Even in a self-driving car, the owner should always have their eyes on the road.
It is important to always feel in control to prepare for and know when to take over the wheel. If the evidence points to a lack of care, you could be at fault.
Malfunctions on the Vehicle
The second most common cause of accidents on any vehicle, including self-driving cars, is a malfunction in the machine. These instances can include when your vehicle breaks down, for example. You should prove that you had full attention on the road in these instances.
If you knew what the vehicle was doing at all points in your drive, you could avoid fault. If the brakes suddenly fail, for instance, you and the other driver may have the chance to sue the manufacturer. This malfunction may even eventually become a recall that other drivers will need to fix for their safety.
Defect of the Autonomous Modes
The driving modes in any of the self-driving vehicles are part of the design of the car. Anything that contributes to the autonomous nature of these machines, including the software, cameras, and any other hardware, can play a part. Sometimes, however, a defect exists on any of these design factors.
Design defects and bugs in the software can cause a vehicle accident. Flaws in the computer system may be why the accident with the Waymo self-driving taxi took place, for instance. If there is evidence of these defects after talking with Hutzler Law, you can sue the designers themselves.
Possible Compensation for Self-Driving Incidents
If you are at fault, the other driver can sue you as the owner for compensation. This process is the same as with a regular vehicular crash, and typically, it will cover the cost of medical expenses. It may also, however, cover the cost of property damage when your insurance exceeds its limits.
Typically, if you are at fault, insurance companies of all drivers involved will battle. The holder of your policy will ensure you are liable before paying out to the other party. The same is true if you are not at fault, as the other driver’s insurance will decide if they are responsible.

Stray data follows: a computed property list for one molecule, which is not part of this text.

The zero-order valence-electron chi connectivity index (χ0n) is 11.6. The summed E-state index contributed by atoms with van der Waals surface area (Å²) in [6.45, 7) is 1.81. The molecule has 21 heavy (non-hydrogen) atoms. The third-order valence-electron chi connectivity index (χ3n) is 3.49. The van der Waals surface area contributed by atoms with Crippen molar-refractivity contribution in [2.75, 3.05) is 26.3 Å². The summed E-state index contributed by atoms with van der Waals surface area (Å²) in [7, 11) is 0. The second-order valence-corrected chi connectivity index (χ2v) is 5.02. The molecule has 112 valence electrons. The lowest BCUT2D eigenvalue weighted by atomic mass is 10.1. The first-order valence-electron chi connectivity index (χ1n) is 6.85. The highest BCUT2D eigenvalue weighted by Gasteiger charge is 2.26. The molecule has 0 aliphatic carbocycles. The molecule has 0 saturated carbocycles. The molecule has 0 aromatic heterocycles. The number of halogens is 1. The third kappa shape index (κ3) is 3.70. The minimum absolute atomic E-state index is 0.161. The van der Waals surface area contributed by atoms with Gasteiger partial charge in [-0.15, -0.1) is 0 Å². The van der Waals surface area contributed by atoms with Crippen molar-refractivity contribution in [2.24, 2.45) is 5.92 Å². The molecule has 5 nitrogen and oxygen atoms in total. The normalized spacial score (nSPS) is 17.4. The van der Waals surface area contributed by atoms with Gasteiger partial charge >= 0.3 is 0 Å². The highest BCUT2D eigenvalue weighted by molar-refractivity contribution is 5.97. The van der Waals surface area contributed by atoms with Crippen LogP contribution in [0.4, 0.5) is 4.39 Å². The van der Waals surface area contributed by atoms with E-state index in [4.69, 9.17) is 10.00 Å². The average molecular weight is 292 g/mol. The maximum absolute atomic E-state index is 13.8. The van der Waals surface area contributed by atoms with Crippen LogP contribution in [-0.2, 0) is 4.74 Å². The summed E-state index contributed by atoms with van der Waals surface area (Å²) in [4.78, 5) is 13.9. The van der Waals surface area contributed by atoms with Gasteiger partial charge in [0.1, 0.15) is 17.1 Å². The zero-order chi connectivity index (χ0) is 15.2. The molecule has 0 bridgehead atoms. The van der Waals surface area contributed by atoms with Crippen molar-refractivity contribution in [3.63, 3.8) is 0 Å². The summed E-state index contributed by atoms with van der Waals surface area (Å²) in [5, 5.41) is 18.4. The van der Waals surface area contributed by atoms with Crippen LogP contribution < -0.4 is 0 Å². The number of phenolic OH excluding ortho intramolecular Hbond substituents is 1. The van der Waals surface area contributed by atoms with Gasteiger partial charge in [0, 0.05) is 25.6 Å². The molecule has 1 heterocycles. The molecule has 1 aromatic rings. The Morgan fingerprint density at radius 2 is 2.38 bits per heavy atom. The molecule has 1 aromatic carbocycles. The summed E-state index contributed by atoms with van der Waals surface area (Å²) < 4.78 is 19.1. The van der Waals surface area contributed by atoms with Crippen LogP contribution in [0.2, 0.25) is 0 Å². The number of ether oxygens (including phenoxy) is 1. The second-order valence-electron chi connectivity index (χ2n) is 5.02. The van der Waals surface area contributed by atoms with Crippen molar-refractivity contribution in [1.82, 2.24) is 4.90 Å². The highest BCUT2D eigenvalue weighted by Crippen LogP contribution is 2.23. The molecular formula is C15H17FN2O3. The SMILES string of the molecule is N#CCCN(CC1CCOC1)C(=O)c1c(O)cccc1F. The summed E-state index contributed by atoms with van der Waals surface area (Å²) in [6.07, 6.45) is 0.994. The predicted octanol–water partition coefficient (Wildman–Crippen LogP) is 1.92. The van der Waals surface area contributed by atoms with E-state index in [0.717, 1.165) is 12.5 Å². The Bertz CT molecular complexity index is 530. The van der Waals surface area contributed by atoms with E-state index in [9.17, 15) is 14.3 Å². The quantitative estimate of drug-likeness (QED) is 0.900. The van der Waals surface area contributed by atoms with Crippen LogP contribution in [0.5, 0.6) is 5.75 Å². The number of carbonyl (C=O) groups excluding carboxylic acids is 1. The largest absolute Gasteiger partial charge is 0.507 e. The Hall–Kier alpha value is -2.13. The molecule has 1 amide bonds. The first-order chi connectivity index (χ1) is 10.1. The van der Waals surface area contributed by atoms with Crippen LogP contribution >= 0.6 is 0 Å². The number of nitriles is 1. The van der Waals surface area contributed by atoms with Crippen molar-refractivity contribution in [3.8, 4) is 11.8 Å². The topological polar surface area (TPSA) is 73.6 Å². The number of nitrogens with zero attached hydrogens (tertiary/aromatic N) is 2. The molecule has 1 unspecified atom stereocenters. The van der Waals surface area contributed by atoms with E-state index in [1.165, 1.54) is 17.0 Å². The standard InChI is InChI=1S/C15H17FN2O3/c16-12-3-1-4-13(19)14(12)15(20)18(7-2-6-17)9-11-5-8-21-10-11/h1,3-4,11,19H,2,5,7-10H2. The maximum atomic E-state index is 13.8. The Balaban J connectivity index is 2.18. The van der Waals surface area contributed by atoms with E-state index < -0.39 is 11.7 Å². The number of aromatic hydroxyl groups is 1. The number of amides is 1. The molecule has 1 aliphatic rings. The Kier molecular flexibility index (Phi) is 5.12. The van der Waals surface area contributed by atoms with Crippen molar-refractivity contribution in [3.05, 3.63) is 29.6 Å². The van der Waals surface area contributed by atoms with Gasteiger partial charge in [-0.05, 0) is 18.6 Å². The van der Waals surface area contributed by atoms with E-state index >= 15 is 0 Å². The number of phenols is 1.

In the rare instance that the self-driving vehicle malfunctioned in its mechanics, you or the other driver can sue the manufacturer.
You have a right to compensation for the parts that did not work as they should have. When making and designing a vehicle, it is the company’s responsibility to ensure it is safe for consumer use. Remember, you need to prove you had some control over your car, even in autonomous mode.
The Steps to Take After an Accident in a Self-Driving Vehicle
The first step of any accident is to seek medical care, even if you are at fault. You never know what injuries could be underneath the surface, even if you initially feel okay. After seeking the care you need in the ambulance, follow the steps below if you are able.
- 1. Stay at the accident until the police talk to you.
- 2. Gather pictures of the accident from every angle and of both vehicles.
- 3. Write down your statement so that you can recall what happened perfectly. Read off your statement to the police, and be sure to describe any malfunctions in the autonomous mode that may be present.
- 4. Ask for witnesses, and listen to their perspectives of the crash.
- 5. Call your insurance company to file a claim, whether or not you are a fault.
- 6. Save all bills from the medical help you receive.
Gain Compensation from Your Self-Driving Car Accident
At Hutzler Law, the attorneys closely monitor the technological advancements that come with self-driving vehicles. This subject is of increasing importance to the legal team, especially with the variety of accidents occurring with Waymo. The attorneys have a growing understanding of how these self-driving vehicles can cause accidents, therefore injuring you and others.
If you are in a vehicular crash with an autonomous vehicle, you deserve compensation, especially if there was a malfunction or a defect of some form. If you had full attention, the manufacturer could be at fault for the accident rather than you.
Remember compensation is always available for any accident in Arizona that you are not at fault for if another driver began the wreck too. Do not wait, and contact Hutzler Law as soon as your self-driving vehicle accident happens.